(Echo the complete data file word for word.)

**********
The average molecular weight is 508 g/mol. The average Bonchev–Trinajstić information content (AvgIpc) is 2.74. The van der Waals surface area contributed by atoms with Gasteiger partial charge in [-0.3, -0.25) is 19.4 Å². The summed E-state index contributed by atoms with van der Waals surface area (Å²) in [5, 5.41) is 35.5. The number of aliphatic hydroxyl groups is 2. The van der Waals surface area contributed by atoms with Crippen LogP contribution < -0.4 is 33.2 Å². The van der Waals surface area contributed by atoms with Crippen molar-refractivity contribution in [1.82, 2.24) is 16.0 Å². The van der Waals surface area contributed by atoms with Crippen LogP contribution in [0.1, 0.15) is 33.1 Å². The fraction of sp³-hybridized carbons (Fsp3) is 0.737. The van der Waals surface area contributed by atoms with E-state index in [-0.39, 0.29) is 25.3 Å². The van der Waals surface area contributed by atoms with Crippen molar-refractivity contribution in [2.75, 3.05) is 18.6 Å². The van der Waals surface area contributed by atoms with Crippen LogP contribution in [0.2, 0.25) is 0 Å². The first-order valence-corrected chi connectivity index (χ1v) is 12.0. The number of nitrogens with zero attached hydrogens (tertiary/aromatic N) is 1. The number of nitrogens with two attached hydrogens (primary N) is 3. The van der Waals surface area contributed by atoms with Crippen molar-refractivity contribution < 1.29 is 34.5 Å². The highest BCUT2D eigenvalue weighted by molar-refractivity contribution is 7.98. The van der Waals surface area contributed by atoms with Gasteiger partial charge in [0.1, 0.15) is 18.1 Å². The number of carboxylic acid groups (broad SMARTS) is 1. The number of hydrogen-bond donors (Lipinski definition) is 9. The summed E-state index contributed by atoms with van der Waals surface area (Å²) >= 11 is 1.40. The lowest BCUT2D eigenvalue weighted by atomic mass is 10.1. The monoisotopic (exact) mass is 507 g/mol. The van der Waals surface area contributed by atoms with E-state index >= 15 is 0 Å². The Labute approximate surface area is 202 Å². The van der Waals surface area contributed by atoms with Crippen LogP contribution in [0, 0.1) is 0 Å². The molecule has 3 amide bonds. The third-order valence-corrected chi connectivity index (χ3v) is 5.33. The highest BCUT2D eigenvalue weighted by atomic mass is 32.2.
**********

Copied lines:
The average molecular weight is 508 g/mol. The average Bonchev–Trinajstić information content (AvgIpc) is 2.74. The van der Waals surface area contributed by atoms with Gasteiger partial charge in [-0.3, -0.25) is 19.4 Å². The summed E-state index contributed by atoms with van der Waals surface area (Å²) in [5, 5.41) is 35.5. The number of aliphatic hydroxyl groups is 2. The van der Waals surface area contributed by atoms with Crippen LogP contribution < -0.4 is 33.2 Å². The van der Waals surface area contributed by atoms with Crippen molar-refractivity contribution in [1.82, 2.24) is 16.0 Å². The van der Waals surface area contributed by atoms with Crippen LogP contribution in [0.1, 0.15) is 33.1 Å². The fraction of sp³-hybridized carbons (Fsp3) is 0.737. The van der Waals surface area contributed by atoms with E-state index in [-0.39, 0.29) is 25.3 Å². The van der Waals surface area contributed by atoms with Crippen molar-refractivity contribution in [2.75, 3.05) is 18.6 Å². The van der Waals surface area contributed by atoms with Crippen LogP contribution in [0.2, 0.25) is 0 Å². The first-order valence-corrected chi connectivity index (χ1v) is 12.0. The number of nitrogens with zero attached hydrogens (tertiary/aromatic N) is 1. The number of nitrogens with two attached hydrogens (primary N) is 3. The van der Waals surface area contributed by atoms with Crippen molar-refractivity contribution < 1.29 is 34.5 Å². The highest BCUT2D eigenvalue weighted by molar-refractivity contribution is 7.98. The van der Waals surface area contributed by atoms with Gasteiger partial charge in [0.1, 0.15) is 18.1 Å². The number of carboxylic acid groups (broad SMARTS) is 1. The number of hydrogen-bond donors (Lipinski definition) is 9. The summed E-state index contributed by atoms with van der Waals surface area (Å²) >= 11 is 1.40. The lowest BCUT2D eigenvalue weighted by atomic mass is 10.1. The monoisotopic (exact) mass is 507 g/mol. The van der Waals surface area contributed by atoms with E-state index >= 15 is 0 Å². The Labute approximate surface area is 202 Å². The van der Waals surface area contributed by atoms with Crippen LogP contribution in [0, 0.1) is 0 Å². The molecule has 3 amide bonds. The third-order valence-corrected chi connectivity index (χ3v) is 5.33. The highest BCUT2D eigenvalue weighted by atomic mass is 32.2.